*In this series of blog posts, we have been talking about Jane who is in the role of inventory planner at her company. Kate, who is a consultant, has been helping Jane with the concepts.*

*The first ten parts of the blog are here: part 1, part 2, part 3, part 4, part 5, part 6, part 7, part 8, part 9, and part 10.*

Jane looked outside the window and said, “It is almost time to go home but I do have a question about what we discussed today. Are the three variance terms roughly equal in real life with real data?”

Kate replied, “Not really. Let us think this through. One easy way to think about it is that the demand is the most unpredictable as it is driven by outside forces, i.e., the customer. So, that should contribute the most to the uncertainty and therefore the safety stock. Also, the demand numbers are typically the biggest in the sense that you are shipping hundreds if not thousands or tens of thousands of units of demand any given day. Now, because we add up the variance of demand across days, the impact of these large numbers is very significant. When we look at the lead time, that variance needs to be added only once. And typically, the order quantity is more than the daily demand. So that variance also gets added only a few times. Plus, the suppliers typically have an incentive to supply exactly what you ordered, so they do try and keep the delta as small as possible. As a result, this variance comes out to be a relatively small number in most of the cases. I often see that the variance coming from demand is 60-80% of the total variance.”

Jane looked puzzled and asked, “So do you just add the variances up and calculate the percentage of each term against the total?”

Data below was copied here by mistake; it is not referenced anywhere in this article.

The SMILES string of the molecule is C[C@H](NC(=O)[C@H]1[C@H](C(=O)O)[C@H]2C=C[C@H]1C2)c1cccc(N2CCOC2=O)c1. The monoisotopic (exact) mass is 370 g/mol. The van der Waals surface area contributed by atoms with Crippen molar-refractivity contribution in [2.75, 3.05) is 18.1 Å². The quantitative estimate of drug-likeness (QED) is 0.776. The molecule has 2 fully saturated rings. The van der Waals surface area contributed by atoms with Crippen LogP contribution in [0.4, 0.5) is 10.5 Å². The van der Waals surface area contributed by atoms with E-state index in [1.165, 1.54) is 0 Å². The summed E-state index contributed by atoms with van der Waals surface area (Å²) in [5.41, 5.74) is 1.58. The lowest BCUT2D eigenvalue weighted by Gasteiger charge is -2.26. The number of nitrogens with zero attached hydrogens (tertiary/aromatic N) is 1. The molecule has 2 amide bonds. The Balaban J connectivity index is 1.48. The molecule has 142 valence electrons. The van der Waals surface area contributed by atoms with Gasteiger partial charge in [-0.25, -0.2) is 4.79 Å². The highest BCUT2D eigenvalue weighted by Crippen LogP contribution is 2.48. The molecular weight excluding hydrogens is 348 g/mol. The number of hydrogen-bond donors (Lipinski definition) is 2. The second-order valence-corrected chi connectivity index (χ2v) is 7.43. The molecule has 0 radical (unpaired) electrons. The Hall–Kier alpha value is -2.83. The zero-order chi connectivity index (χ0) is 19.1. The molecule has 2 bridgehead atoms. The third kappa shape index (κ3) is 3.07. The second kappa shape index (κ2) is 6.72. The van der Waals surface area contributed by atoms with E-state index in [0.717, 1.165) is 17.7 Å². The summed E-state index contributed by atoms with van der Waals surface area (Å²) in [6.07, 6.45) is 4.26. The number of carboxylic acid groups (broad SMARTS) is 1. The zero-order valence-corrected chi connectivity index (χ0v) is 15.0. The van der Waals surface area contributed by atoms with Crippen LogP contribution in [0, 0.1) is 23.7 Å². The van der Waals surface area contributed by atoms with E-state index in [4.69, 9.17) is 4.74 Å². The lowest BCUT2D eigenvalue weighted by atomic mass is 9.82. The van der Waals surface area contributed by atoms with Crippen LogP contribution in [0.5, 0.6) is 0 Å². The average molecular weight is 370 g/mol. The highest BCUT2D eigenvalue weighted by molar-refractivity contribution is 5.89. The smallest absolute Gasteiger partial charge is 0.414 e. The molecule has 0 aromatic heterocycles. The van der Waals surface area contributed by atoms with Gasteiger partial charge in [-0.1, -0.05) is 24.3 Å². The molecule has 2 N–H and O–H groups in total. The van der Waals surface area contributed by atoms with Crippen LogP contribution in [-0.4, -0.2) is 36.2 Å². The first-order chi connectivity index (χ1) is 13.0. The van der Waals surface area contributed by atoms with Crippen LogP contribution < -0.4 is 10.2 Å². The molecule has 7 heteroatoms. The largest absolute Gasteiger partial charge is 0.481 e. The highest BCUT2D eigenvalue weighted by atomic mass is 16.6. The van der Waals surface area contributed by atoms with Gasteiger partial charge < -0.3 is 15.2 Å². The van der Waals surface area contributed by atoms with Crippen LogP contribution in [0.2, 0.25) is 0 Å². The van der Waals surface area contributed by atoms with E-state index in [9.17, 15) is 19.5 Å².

Kate replied, “Indeed, if you think of the three terms simply as first, second and third, then here is what they are:”

Kate wrote on the whiteboard:

1^{st} variance term = Variance from demand

2^{nd} variance term = Variance from lead time

3^{rd} variance term = Variance from the supply quantity

Total Variance = 1^{st} variance term + 2^{nd} variance term + 3^{rd} variance term

1^{st} variance term as a % = 1^{st} variance term / Total Variance. And so on.

Kate continued, “If we look at the data you provided, and the three variance terms we calculated, we can see what the percentage contribution of each term is. Do you have the numbers?”

Jane created the following table on the whiteboard.

Kate said, “Since we have the numbers, let us go ahead and calculate the percentages.”

After some number crunching, Jane updated the table.

Kate was satisfied and said, “As you can see, fully 82% of the variance is coming from demand or the first term. That is way more significant than the other two terms combined. Very similar to what I see with my other customers.”

Jane nodded in agreement and said, “I have learned a lot today. Let us continue the conversation tomorrow.”

We will pick it up from there in our next blog.